Culture has always fascinated me. In the TalentCulture community we like to think of it in two ways (thanks to www.Dictionary.com): first, as the quality in a person or society that arises from a concern for what is regarded as excellent; and second, as the behaviors and beliefs characteristic of a particular social, ethnic, or age group. Clearly culture has many complex dimensions (why it interests me so much), particularly organizational culture, as Chris Jones, our community member who is interested in complexity and change, points out in his interesting series of posts that begin here.

I help companies build a strong culture through the people they hire, which is a pragmatic approach to building a community of culture that encompasses people, values and ideals. People in our community also discuss culture as a personal topic, investigating ways to align personality and corporate culture to create the ‘fit’ necessary for a positive career experience. And we look at it as a social construct, because I believe strongly in the principles of social entrepreneurship, which combine the sometimes opposing forces of pragmatism and idealism.

When cultures fit, an organization can transcend problems, innovate and flourish. Without culture fit, an organization and its members will fail to thrive and will always be vulnerable in the face of innovative challengers.

Building a corporate and community culture requires several kinds of interaction: transactional, transformational, and tacit. I adopted this model from McKinsey & Company and SandHill.com, which reported on it way back in their Software 2006 Industry Report.

Transactional interactions are repeatable and rules-based. People receive reward and achieve success through these interactions because they have relatively equal and predictable value for the participants. From a culture standpoint this is table stakes: you need to have a level playing field where the rules are well understood for all participants to benefit.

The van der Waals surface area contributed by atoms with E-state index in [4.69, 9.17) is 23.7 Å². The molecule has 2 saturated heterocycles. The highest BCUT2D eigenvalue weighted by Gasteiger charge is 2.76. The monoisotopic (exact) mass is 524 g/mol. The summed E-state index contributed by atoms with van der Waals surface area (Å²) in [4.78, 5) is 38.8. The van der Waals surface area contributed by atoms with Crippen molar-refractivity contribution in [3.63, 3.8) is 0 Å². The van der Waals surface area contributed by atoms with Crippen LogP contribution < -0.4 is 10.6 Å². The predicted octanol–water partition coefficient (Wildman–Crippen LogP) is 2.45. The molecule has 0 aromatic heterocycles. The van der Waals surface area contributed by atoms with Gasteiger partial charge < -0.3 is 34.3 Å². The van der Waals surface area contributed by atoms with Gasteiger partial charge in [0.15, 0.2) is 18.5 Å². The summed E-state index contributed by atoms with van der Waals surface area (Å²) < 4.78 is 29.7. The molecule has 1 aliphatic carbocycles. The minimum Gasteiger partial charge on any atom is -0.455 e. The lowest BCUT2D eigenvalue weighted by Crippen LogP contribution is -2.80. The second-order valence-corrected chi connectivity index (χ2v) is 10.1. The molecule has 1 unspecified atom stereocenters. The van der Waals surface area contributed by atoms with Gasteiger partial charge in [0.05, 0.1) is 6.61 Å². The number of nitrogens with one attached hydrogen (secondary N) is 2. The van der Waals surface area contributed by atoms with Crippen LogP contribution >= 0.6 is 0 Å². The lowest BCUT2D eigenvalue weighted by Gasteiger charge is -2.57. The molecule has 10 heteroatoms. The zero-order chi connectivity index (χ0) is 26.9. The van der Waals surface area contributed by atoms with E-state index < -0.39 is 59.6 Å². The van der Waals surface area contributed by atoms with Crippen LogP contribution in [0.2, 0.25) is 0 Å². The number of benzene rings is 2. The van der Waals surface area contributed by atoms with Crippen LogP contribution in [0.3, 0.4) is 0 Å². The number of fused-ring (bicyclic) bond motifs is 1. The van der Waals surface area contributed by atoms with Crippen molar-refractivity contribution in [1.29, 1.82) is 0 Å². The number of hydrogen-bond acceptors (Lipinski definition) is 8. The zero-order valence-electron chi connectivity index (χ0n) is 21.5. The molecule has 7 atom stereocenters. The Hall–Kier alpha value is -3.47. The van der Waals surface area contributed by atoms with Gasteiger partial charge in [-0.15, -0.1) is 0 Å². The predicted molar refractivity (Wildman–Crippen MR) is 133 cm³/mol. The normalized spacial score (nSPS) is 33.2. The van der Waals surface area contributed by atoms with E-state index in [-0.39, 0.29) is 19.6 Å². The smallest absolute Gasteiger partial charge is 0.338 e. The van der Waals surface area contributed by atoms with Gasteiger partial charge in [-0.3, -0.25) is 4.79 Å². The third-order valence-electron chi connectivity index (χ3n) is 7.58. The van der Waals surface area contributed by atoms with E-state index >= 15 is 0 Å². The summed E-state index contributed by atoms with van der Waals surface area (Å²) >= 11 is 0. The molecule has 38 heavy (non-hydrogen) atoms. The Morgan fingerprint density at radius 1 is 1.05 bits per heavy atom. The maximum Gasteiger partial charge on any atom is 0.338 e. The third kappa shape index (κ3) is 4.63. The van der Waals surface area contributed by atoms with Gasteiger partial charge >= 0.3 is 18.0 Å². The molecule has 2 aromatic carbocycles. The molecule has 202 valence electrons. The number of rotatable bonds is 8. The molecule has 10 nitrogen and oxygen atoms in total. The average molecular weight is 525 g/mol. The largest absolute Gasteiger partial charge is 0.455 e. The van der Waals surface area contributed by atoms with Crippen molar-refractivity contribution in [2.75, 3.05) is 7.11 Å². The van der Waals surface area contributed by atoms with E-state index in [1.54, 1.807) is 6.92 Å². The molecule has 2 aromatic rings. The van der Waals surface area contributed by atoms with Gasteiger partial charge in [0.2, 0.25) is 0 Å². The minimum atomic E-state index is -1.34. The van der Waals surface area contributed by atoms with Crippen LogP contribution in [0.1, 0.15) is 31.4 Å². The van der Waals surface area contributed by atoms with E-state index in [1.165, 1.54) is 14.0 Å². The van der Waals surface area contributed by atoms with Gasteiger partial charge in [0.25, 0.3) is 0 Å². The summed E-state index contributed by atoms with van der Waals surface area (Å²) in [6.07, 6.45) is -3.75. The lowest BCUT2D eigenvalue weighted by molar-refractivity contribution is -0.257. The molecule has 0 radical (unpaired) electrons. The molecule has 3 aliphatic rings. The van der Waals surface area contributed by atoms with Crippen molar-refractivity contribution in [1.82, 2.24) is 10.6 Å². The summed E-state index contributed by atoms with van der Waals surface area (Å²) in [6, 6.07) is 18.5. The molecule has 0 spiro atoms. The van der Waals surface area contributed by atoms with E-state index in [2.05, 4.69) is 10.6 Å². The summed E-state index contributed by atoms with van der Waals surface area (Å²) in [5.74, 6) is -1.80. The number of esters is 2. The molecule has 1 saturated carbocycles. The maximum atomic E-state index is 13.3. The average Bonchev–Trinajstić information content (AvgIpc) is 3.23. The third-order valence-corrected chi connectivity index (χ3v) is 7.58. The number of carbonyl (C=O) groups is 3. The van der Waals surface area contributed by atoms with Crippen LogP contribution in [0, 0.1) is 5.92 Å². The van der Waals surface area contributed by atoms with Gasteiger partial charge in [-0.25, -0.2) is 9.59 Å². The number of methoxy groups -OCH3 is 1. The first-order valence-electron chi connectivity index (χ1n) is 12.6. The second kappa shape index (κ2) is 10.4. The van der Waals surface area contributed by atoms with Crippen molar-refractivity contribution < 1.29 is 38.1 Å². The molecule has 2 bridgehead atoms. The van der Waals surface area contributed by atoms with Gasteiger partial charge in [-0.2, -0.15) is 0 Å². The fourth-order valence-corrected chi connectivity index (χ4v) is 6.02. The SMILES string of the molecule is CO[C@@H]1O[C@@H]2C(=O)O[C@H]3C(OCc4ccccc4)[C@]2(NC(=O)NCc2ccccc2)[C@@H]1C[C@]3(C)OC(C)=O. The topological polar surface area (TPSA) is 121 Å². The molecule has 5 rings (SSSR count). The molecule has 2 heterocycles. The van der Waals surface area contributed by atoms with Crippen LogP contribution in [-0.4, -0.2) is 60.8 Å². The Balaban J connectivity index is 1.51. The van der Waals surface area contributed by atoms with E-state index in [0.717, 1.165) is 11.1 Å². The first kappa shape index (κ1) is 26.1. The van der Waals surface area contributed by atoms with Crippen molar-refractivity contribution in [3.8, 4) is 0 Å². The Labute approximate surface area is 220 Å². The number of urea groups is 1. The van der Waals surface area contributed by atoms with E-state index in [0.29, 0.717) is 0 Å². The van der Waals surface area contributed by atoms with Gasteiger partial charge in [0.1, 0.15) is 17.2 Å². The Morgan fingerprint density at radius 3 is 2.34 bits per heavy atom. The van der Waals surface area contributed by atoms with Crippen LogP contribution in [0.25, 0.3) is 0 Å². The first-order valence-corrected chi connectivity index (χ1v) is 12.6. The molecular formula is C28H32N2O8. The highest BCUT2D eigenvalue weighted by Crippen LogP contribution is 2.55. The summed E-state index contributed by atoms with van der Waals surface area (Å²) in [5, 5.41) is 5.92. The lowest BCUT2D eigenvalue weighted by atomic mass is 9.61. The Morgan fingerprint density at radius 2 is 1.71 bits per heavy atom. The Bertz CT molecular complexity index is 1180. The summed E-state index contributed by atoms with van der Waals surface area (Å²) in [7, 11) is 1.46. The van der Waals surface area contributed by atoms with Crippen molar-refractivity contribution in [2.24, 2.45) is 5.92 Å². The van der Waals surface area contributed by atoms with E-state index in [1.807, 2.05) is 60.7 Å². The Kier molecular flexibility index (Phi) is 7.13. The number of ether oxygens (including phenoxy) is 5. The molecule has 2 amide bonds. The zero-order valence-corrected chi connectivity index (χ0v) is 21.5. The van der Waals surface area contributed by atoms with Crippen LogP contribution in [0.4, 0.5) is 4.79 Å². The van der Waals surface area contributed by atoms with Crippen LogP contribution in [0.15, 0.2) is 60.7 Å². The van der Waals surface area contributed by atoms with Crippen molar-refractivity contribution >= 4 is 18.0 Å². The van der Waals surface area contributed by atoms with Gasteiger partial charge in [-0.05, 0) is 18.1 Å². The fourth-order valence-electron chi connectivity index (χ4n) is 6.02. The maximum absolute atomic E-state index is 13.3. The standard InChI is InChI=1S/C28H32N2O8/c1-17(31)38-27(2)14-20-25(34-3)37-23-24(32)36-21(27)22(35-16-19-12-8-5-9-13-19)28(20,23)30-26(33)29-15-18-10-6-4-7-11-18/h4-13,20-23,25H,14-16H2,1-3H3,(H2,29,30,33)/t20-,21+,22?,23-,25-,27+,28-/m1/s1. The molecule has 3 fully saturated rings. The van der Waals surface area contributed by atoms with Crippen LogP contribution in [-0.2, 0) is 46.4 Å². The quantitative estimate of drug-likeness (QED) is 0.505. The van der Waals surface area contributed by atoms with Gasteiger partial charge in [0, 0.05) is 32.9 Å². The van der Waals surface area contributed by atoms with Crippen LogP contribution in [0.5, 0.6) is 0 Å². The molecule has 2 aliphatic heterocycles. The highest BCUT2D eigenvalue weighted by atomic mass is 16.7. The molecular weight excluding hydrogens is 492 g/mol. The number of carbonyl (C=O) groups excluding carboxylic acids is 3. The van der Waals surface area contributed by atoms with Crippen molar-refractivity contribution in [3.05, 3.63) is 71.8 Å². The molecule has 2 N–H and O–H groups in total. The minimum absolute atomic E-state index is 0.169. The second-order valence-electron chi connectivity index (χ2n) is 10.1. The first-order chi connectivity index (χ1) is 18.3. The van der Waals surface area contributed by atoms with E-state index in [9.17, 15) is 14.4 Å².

Transformational interactions are also an essential component of business culture. Something is transformed from one state into another; in the McKinsey model this may be one thing being transformed into something else, but from a culture point of view I see it as an interaction where one participant benefits from and is transformed as a result of the interaction. It may not be an equal exchange, but there is value to both parties. As an example, the relationship between a career strategist and a job seeker should be transformational.

Tacit interactions are a bit more difficult to define – Ross Mayfield describes them as “judgment or insight applied to complex communications or problem solving”. Applied to the issue of culture, I view this as a shared trust that enables a deep and more valuable interaction – a sustainable competitive advantage – what I hope to help our participants develop through the efforts of the TalentCulture community.

I have no doubt that creating a social community requires interactions that encompass idealism and pragmatism: idealism because the intent is to do good things socially through the community; pragmatism because there must be some return on investment to the community’s participants or they won’t be engaged in the community. And of course this requires culture.

The TalentCulture business and community model is focused on culture: how it’s developed and how participants in our community benefit. In the TC community we create valuable interactions that can help job seekers find the right company, give career experts a place to discuss workplace and hiring issues, and provide an environment with the resources and depth of thought to add to the many facets an organization’s culture and growth quotient.

A positive culture translates into progress for employer and employee, and it turns out progress is what we crave most. We want to know we completed a task, created a winning strategy, and satisfied a difficult customer. We want to keep moving forward. In the TalentCulture community we will explore culture in both a corporate and social community context. We will give hiring managers the tools and insight to align their company’s cultures, building strong communities of culture between management and employees. We will talk about culture and communication and progress – always progress.

Help us make this a better and useful place. Tell us what progress and culture mean to you. How do you define your culture? What does progress mean to you?